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Columns : Apr 1, 2009 ( )
Deficiencies in Forensic Science Training Must Be Met Head-On
Scientists, Lawyers, and Judges Need Education to Overcome the “CSI Effect”!--h2>
CSI: Crime Scene Investigation and its many spin-offs might be the world’s most popular television series. As a result the “CSI effect” has influenced the forensic sciences and indeed the criminal justice system.
Due to the dramatic license taken by television writers, however, the CSI effect erroneously raises our expectations of forensic science by glamorizing it, exaggerating its abilities, and overstating the accuracy of forensic techniques.
While remarkable advances in biotechnology have enabled DNA typing to become the gold standard for forensic science, other forensic evidence such as fingerprints, toolmarks, bitemarks, hairs, and blood spatters struggle to defend themselves against their critics. We should all expect forensic science to solve crimes and put the right people in jail. But it doesn’t always work that way.
That’s why in February the National Academy’s Committee on Identifying the Needs of the Forensic Sciences Community issued a report on the scientific shortcomings and policy changes that could improve the field, titled “Strengthening Forensic Science in the United States: A Path Forward.” Though the report did not dwell on the past, there was nothing new—nothing that leading forensic scientists such as those from the Consortium of Forensic Science Organizations (CFSO) have not been proposing for decades. “The CFSO has long called for a comprehensive review of the state of forensics in this country,” said chairman Peter Marone.
The report says that the way forward is to minimize the great disparities between federal, state, and local crime laboratories. All crime labs need money, educated and skilled staff, more training, and better analytical equipment. In an effort to minimize these disparities, the committee made several key recommendations: crime labs should be independent and autonomous from law-enforcement agencies (police and prosecutors); crime labs should write reports that are more consistent with standards generally accepted by the scientific community; there needs to be more fundamental research primarily designed to better understand error rates for all forensic techniques; there needs to be mandatory accreditation of laboratories and mandatory certification of forensic scientists; and, an enforceable code of ethics for the practice of forensic science needs to be established.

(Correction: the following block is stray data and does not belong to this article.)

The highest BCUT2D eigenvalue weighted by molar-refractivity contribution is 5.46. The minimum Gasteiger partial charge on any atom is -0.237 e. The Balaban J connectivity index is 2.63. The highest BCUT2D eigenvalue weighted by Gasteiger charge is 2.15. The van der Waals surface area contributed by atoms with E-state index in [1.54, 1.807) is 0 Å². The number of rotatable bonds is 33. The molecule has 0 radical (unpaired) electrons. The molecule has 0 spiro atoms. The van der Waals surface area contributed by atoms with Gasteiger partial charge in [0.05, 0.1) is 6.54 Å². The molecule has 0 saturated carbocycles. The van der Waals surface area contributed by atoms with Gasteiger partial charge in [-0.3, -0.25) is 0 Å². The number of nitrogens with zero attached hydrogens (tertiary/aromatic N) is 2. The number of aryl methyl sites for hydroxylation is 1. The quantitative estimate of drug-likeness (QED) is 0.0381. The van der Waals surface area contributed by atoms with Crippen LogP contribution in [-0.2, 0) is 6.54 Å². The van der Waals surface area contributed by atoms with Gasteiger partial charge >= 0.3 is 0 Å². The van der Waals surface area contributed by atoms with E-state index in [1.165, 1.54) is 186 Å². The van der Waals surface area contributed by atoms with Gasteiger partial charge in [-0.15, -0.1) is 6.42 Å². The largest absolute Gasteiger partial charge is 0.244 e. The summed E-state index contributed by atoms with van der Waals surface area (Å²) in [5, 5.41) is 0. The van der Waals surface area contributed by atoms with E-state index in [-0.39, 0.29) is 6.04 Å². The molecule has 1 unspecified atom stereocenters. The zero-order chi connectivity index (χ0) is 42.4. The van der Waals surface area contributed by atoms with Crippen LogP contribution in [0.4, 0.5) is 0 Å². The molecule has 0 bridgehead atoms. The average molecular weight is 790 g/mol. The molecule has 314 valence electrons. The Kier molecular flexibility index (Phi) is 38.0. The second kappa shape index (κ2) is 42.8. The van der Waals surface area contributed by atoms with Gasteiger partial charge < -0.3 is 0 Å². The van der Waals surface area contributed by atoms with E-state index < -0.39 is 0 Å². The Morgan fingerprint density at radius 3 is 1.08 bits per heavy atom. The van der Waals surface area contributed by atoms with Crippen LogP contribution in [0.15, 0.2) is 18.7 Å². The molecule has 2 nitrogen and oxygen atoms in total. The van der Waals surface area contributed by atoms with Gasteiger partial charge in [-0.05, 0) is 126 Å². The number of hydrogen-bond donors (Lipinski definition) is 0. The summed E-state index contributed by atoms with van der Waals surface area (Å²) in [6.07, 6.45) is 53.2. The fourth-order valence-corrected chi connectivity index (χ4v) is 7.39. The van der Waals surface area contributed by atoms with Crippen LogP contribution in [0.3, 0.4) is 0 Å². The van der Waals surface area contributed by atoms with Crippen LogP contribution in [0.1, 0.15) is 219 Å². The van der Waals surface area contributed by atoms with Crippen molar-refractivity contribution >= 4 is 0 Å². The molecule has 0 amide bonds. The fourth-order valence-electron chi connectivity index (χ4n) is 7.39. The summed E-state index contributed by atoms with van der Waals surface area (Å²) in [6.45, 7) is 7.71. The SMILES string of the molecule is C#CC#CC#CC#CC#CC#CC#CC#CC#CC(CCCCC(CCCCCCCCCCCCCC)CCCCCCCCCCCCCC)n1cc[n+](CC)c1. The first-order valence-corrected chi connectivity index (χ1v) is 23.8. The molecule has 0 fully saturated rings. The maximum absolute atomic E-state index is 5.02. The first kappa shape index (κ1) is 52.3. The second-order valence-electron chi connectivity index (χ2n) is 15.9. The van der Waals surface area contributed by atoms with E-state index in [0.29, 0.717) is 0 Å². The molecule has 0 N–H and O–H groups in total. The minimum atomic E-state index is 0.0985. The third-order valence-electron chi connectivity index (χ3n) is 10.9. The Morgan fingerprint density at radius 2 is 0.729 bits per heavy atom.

Probably the most contentious recommendation, and the most political, will be trying to separate crime labs from law enforcement. Many will think that the system works best when there is local control over a proper mix of science and crime investigation. The criminal investigators need ready access to the science; scientists need to be responsive to community desires to solve crime. The concept of removing forensic science from the influence of the police and prosecutors has long been proposed as a way to prevent contextual bias. But is that true?
Bias and pressure to conform come from a variety of places in forensic scientists’ psyches. In addition, crime labs need funding and funding comes with political power. From where will the isolated, independent forensic laboratory derive its strength and appropriations? Today, they get it from the law-enforcement community of which they are a part. Of course, we would also expect that the federal government might find some difficulty legislating local police and court practices from Washington.
The committee was most concerned with forensic scientists’ knowledge base. It concluded that staffing and equipment to reduce backlogs was not enough; forensic scientists need more fundamental research to validate their techniques and more training to conduct them proficiently.
I believe that it’s all about training. As the report says, forensic scientists need to understand the principles, practices, and context of the scientific methodology they use, as well as the distinctive features of their specialty.
Training should move away from reliance on the apprentice-like transmittal of practices—an incestuous process—to college and university education and continuing professional development and training to keep abreast of advances in new techniques and an understanding of the old, traditional techniques.
Training will also be needed to comply with the mandatory accreditation of laboratories and certification of all practitioners. In order to overcome the CSI effect, there is also a need to educate the users of forensic science, especially lawyers and judges. The juries need an explanation of reality as well.
The need for training has not gone unnoticed. Training has been considered one of the areas most lacking in the forensic science and criminal justice communities for some time now. Nevertheless, crime labs with budget shortfalls always seem to cut travel and training first. Therefore, the National Institute of Justice (NIJ) created the Forensic Science Training Development and Delivery Program.
The College of Microscopy, for example, participates in a cooperative agreement with the NIJ to train 200 trace evidence examiners in state-of-the-art microanalytical techniques. This training is free to state and local crime laboratory examiners. Within a couple of weeks of the program’s announcement, three-quarters of the slots were filled, a common response experienced by other training programs sponsored by the NIJ.
In the end, forensic science must be strengthened from within—from the bottom up. Forensic science cannot be strengthened by the politicians and lawyers—from the top down. The ultimate strength of the forensic sciences will come from more training to ensure the legitimacy and integrity of this field in the future.
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